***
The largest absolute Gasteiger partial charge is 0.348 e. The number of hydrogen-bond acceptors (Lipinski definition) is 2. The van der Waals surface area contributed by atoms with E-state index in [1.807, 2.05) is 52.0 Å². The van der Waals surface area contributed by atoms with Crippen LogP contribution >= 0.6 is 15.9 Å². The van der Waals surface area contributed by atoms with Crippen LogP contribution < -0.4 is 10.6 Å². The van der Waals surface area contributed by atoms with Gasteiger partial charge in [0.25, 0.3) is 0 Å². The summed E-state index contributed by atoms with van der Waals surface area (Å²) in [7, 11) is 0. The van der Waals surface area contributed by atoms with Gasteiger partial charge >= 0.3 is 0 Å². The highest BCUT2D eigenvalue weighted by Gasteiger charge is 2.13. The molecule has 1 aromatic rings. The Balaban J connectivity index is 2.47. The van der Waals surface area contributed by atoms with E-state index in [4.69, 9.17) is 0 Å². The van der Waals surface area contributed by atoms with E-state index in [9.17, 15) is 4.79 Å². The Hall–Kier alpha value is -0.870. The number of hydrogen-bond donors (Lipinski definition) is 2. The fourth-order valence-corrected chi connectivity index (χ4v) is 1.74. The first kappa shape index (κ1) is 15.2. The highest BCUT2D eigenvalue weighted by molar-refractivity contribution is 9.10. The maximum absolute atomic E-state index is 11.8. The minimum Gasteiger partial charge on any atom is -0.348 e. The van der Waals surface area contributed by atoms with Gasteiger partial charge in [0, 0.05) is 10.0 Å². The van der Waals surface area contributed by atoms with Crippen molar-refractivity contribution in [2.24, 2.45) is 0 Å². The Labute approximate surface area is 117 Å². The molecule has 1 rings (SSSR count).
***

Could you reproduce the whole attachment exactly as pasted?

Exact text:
The largest absolute Gasteiger partial charge is 0.348 e. The number of hydrogen-bond acceptors (Lipinski definition) is 2. The van der Waals surface area contributed by atoms with E-state index in [1.807, 2.05) is 52.0 Å². The van der Waals surface area contributed by atoms with Crippen LogP contribution >= 0.6 is 15.9 Å². The van der Waals surface area contributed by atoms with Crippen LogP contribution < -0.4 is 10.6 Å². The van der Waals surface area contributed by atoms with Gasteiger partial charge in [0.25, 0.3) is 0 Å². The summed E-state index contributed by atoms with van der Waals surface area (Å²) in [7, 11) is 0. The van der Waals surface area contributed by atoms with Gasteiger partial charge >= 0.3 is 0 Å². The highest BCUT2D eigenvalue weighted by Gasteiger charge is 2.13. The molecule has 1 aromatic rings. The Balaban J connectivity index is 2.47. The van der Waals surface area contributed by atoms with E-state index in [4.69, 9.17) is 0 Å². The van der Waals surface area contributed by atoms with E-state index in [9.17, 15) is 4.79 Å². The Hall–Kier alpha value is -0.870. The number of hydrogen-bond donors (Lipinski definition) is 2. The fourth-order valence-corrected chi connectivity index (χ4v) is 1.74. The first kappa shape index (κ1) is 15.2. The highest BCUT2D eigenvalue weighted by molar-refractivity contribution is 9.10. The maximum absolute atomic E-state index is 11.8. The minimum Gasteiger partial charge on any atom is -0.348 e. The van der Waals surface area contributed by atoms with Gasteiger partial charge in [0, 0.05) is 10.0 Å². The van der Waals surface area contributed by atoms with Crippen molar-refractivity contribution in [2.24, 2.45) is 0 Å². The Labute approximate surface area is 117 Å². The molecule has 1 rings (SSSR count).